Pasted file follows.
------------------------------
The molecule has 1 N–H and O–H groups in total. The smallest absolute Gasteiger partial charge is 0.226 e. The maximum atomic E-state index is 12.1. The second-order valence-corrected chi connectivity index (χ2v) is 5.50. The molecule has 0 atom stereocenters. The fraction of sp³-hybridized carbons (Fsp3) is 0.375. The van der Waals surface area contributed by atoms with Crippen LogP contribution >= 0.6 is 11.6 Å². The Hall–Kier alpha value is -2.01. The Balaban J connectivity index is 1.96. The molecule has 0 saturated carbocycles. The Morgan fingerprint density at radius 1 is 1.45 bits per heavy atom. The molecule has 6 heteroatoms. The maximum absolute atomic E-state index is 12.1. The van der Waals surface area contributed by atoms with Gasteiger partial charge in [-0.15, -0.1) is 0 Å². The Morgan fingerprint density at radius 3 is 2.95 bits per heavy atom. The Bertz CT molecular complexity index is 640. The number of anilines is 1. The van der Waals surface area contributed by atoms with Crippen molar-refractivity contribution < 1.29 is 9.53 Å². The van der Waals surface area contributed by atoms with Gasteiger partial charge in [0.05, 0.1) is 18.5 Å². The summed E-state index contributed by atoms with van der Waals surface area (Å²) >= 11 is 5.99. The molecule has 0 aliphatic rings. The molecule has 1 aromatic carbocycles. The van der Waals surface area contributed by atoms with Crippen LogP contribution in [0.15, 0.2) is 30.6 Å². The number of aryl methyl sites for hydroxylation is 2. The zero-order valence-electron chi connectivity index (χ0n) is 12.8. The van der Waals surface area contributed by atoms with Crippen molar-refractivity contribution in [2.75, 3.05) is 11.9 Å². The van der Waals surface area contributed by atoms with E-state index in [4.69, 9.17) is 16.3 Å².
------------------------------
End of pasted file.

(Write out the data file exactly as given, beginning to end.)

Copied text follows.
The molecule has 1 N–H and O–H groups in total. The smallest absolute Gasteiger partial charge is 0.226 e. The maximum atomic E-state index is 12.1. The second-order valence-corrected chi connectivity index (χ2v) is 5.50. The molecule has 0 atom stereocenters. The fraction of sp³-hybridized carbons (Fsp3) is 0.375. The van der Waals surface area contributed by atoms with Crippen LogP contribution >= 0.6 is 11.6 Å². The Hall–Kier alpha value is -2.01. The Balaban J connectivity index is 1.96. The molecule has 0 saturated carbocycles. The Morgan fingerprint density at radius 1 is 1.45 bits per heavy atom. The molecule has 6 heteroatoms. The maximum absolute atomic E-state index is 12.1. The van der Waals surface area contributed by atoms with Gasteiger partial charge in [-0.15, -0.1) is 0 Å². The Morgan fingerprint density at radius 3 is 2.95 bits per heavy atom. The Bertz CT molecular complexity index is 640. The number of anilines is 1. The van der Waals surface area contributed by atoms with Crippen molar-refractivity contribution < 1.29 is 9.53 Å². The van der Waals surface area contributed by atoms with Gasteiger partial charge in [0.05, 0.1) is 18.5 Å². The summed E-state index contributed by atoms with van der Waals surface area (Å²) >= 11 is 5.99. The molecule has 0 aliphatic rings. The molecule has 1 aromatic carbocycles. The van der Waals surface area contributed by atoms with Crippen LogP contribution in [0.15, 0.2) is 30.6 Å². The number of aryl methyl sites for hydroxylation is 2. The zero-order valence-electron chi connectivity index (χ0n) is 12.8. The van der Waals surface area contributed by atoms with Crippen molar-refractivity contribution in [2.75, 3.05) is 11.9 Å². The van der Waals surface area contributed by atoms with E-state index in [4.69, 9.17) is 16.3 Å².